- Exchanges must have conflict of interest, ethics, and transparency standards and board members must disclose financial conflicts of interest.
- If a state operates separate individual and SHOP exchanges, the geographic areas covered by the exchanges must be coextensive.
- Exchanges may be funded through user fees assessed against issuers or through other funding generated by the states (which could include general revenue funds or provider taxes), but can receive no federal funding after January 1, 2015.
- Some of the most difficult issues—including premium assistance application and eligibility determination, enrollee satisfaction survey, and plan assessment and rating requirements—were put off for future rulemakings.
- With regards to brokers, the rule seemingly precludes brokers and agents from serving as “navigators,” the entities that offer education and outreach by stating that navigators “may not have a conflict of interest during the term as Navigator.”
Operating an Exchange
- The rule specifically states all exchange notices must be in plain language.
- Exchanges would be required to aggregate premium bills for employers and allow them to make a single payment to the exchange rather than having to pay each health plan separately.
- Exchanges will not enroll individuals in Qualified Health Plans (QHPs), but will rather accept applications and transmit the information to the QHPs for enrollment in a timely fashion. A single streamlined application will be developed for this.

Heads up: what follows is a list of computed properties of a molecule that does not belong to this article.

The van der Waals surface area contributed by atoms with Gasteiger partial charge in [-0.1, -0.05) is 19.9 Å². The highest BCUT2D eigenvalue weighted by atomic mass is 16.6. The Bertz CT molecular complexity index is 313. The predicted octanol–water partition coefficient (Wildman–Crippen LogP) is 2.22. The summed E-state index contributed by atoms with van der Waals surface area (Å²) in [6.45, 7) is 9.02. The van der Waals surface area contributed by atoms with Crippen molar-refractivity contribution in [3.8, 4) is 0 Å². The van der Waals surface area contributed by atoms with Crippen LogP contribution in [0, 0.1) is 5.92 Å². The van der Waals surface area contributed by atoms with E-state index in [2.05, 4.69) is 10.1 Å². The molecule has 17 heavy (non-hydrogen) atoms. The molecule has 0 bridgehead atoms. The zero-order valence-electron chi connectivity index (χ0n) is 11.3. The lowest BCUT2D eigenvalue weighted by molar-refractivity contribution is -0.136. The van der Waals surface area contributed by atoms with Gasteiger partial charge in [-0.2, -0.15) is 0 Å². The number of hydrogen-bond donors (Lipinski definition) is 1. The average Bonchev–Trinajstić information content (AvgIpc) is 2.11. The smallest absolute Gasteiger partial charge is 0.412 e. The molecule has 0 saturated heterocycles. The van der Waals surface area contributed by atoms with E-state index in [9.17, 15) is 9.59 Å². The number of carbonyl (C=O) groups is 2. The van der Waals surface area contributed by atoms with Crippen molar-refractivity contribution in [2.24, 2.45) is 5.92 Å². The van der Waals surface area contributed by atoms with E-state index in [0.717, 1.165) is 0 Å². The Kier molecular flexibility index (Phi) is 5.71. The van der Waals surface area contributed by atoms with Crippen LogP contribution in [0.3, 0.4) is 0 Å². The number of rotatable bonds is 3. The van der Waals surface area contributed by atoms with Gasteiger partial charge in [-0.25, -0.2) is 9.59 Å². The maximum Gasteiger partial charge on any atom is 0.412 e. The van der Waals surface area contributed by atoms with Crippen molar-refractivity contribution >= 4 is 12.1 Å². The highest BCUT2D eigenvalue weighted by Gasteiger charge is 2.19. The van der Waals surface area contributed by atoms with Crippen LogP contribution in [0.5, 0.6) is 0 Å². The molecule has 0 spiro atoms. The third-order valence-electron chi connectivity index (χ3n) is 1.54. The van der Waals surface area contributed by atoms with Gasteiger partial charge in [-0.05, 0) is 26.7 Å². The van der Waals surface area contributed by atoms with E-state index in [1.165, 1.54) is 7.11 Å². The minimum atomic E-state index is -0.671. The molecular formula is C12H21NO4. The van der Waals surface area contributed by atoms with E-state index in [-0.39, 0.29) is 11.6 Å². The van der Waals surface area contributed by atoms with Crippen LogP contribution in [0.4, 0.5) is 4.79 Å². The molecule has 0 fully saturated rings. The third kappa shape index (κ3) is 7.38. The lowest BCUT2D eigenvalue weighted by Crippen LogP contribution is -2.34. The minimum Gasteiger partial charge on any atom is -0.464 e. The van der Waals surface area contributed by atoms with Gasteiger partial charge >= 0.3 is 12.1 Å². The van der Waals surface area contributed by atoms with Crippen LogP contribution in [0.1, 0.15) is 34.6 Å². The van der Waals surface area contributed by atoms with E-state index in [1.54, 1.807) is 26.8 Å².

- The proposal would allow for open enrollment periods and sufficient exceptions for special enrollment periods to protect individuals, but limits them. Applications will be accepted during an initial open enrollment period between October 1, 2013 and February 28, 2014, and thereafter during an annual open enrollment period between October 15 and December 7. Sixty day special enrollment periods will be provided under a number of specified circumstances, including loss of employment-related coverage; the gaining of a new dependent through marriage, birth, adoption, or placement for adoption; a change in QHP caused by a QHP’s material breach of contract or decertification; eligibility for a premium tax credit; or a move.